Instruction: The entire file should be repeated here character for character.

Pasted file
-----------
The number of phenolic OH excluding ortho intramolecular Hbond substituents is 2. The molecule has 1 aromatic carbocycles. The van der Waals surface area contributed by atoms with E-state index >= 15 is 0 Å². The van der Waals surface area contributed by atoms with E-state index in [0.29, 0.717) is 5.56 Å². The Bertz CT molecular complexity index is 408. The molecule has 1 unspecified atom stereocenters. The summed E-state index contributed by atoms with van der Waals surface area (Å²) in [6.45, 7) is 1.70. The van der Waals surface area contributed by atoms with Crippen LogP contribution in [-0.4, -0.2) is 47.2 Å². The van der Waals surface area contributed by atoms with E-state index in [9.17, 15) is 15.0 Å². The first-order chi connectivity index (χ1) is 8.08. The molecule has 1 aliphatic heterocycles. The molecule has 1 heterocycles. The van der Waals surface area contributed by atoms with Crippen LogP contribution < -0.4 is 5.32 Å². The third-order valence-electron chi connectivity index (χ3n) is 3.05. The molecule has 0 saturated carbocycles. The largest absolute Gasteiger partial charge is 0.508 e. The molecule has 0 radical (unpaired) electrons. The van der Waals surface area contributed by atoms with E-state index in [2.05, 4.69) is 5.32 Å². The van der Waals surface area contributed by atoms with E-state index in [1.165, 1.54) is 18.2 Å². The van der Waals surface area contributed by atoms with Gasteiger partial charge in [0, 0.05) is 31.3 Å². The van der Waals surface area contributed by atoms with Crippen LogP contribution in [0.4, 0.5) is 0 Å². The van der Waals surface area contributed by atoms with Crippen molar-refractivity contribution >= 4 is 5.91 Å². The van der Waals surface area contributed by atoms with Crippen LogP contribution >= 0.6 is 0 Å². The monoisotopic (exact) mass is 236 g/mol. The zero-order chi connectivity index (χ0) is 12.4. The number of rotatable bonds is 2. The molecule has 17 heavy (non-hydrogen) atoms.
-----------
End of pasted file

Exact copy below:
The number of phenolic OH excluding ortho intramolecular Hbond substituents is 2. The molecule has 1 aromatic carbocycles. The van der Waals surface area contributed by atoms with E-state index >= 15 is 0 Å². The van der Waals surface area contributed by atoms with E-state index in [0.29, 0.717) is 5.56 Å². The Bertz CT molecular complexity index is 408. The molecule has 1 unspecified atom stereocenters. The summed E-state index contributed by atoms with van der Waals surface area (Å²) in [6.45, 7) is 1.70. The van der Waals surface area contributed by atoms with Crippen LogP contribution in [-0.4, -0.2) is 47.2 Å². The van der Waals surface area contributed by atoms with E-state index in [9.17, 15) is 15.0 Å². The first-order chi connectivity index (χ1) is 8.08. The molecule has 1 aliphatic heterocycles. The molecule has 1 heterocycles. The van der Waals surface area contributed by atoms with Crippen LogP contribution < -0.4 is 5.32 Å². The third-order valence-electron chi connectivity index (χ3n) is 3.05. The molecule has 0 saturated carbocycles. The largest absolute Gasteiger partial charge is 0.508 e. The molecule has 0 radical (unpaired) electrons. The van der Waals surface area contributed by atoms with E-state index in [2.05, 4.69) is 5.32 Å². The van der Waals surface area contributed by atoms with E-state index in [1.165, 1.54) is 18.2 Å². The van der Waals surface area contributed by atoms with Gasteiger partial charge in [0, 0.05) is 31.3 Å². The van der Waals surface area contributed by atoms with Crippen LogP contribution in [0.4, 0.5) is 0 Å². The van der Waals surface area contributed by atoms with Crippen molar-refractivity contribution >= 4 is 5.91 Å². The van der Waals surface area contributed by atoms with Crippen LogP contribution >= 0.6 is 0 Å². The monoisotopic (exact) mass is 236 g/mol. The zero-order chi connectivity index (χ0) is 12.4. The number of rotatable bonds is 2. The molecule has 17 heavy (non-hydrogen) atoms.